The United States Monday honored the legacy of the slain civil rights leader Martin Luther King Jnr, with activities across the country, which included wreath laying in Maryland, volunteer service activities by churches and community groups, and a rally in South Carolina.
King, who was assassinated in 1968, first rose to prominence in 1955 when he led a successful boycott of the public buses in the southern city of Montgomery, Alabama, forcing the city to end its practice of segregating black passengers. He became the central figure of the civil rights movement of the 1950s and '60s, inspiring millions with his famous "I Have a Dream" speech during the 1963 march in Washington.
He received the Nobel Peace Prize in 1964, the same year a landmark civil rights bill was signed by President Lyndon Johnson.
The holiday was created in 1983 when President Ronald Reagan signed a bill designating the third Monday in January to honor King, who was born on January 15, 1929. Congress designated the King holiday as a national day of service in 1994, a move aimed at encouraging Americans to take part in community projects.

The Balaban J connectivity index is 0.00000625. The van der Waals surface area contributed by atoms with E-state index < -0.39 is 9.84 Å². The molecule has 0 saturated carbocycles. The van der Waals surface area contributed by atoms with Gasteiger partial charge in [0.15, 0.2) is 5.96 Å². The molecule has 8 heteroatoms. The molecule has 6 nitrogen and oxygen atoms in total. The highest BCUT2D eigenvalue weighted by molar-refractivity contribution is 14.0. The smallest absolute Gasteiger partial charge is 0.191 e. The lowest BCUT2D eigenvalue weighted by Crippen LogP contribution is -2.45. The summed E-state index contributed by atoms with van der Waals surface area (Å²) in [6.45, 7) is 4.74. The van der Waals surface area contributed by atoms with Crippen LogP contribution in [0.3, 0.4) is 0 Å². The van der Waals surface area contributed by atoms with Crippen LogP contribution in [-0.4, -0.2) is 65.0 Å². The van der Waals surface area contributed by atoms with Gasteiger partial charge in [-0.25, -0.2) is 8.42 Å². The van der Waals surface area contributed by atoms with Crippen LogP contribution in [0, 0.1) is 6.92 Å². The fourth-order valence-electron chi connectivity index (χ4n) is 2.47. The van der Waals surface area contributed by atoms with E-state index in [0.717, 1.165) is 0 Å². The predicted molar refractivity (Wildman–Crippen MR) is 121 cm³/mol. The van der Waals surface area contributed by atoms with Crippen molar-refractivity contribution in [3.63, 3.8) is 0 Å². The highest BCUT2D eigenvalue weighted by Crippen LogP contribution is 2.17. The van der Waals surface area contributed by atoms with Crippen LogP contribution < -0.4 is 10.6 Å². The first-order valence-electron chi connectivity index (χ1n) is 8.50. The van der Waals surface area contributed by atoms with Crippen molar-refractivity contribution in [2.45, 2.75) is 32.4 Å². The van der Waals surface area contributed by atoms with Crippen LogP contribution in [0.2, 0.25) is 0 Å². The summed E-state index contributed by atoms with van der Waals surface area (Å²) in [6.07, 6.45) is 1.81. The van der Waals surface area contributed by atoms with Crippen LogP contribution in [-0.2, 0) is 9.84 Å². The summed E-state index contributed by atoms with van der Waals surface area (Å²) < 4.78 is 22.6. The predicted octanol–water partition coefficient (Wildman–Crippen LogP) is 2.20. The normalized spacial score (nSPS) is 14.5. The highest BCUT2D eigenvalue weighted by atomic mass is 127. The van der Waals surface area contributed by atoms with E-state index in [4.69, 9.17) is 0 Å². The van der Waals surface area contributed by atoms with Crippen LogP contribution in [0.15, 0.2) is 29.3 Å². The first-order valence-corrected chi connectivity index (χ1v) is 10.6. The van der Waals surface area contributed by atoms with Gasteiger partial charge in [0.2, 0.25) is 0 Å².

In honor of Dr. King, cable television's MTV is airing its programming Monday in black and white for twelve hours to encourage viewers to have conversations with their friends and family about race. The monochrome broadcast is a first in the youth-oriented channel's 34-year history.
MTV programming on Monday will include reflections on race from entertainers and public officials.
Last Sunday, talk-show host Oprah Winfrey led a cast of the movie “Selma” in a march to usher the Martin Luther king Jnr holiday. The movie chronicles events leading to the historic march from Selma to Montgomery, Alabama, and the passage of the 1965 voting rights act.
Handel Mlilo, a Zimbabwean based in the United States, says much needs to be done to realize King’s dream, following various incidents across the country in which unarmed black men were shot to death by police, causing tension and violence.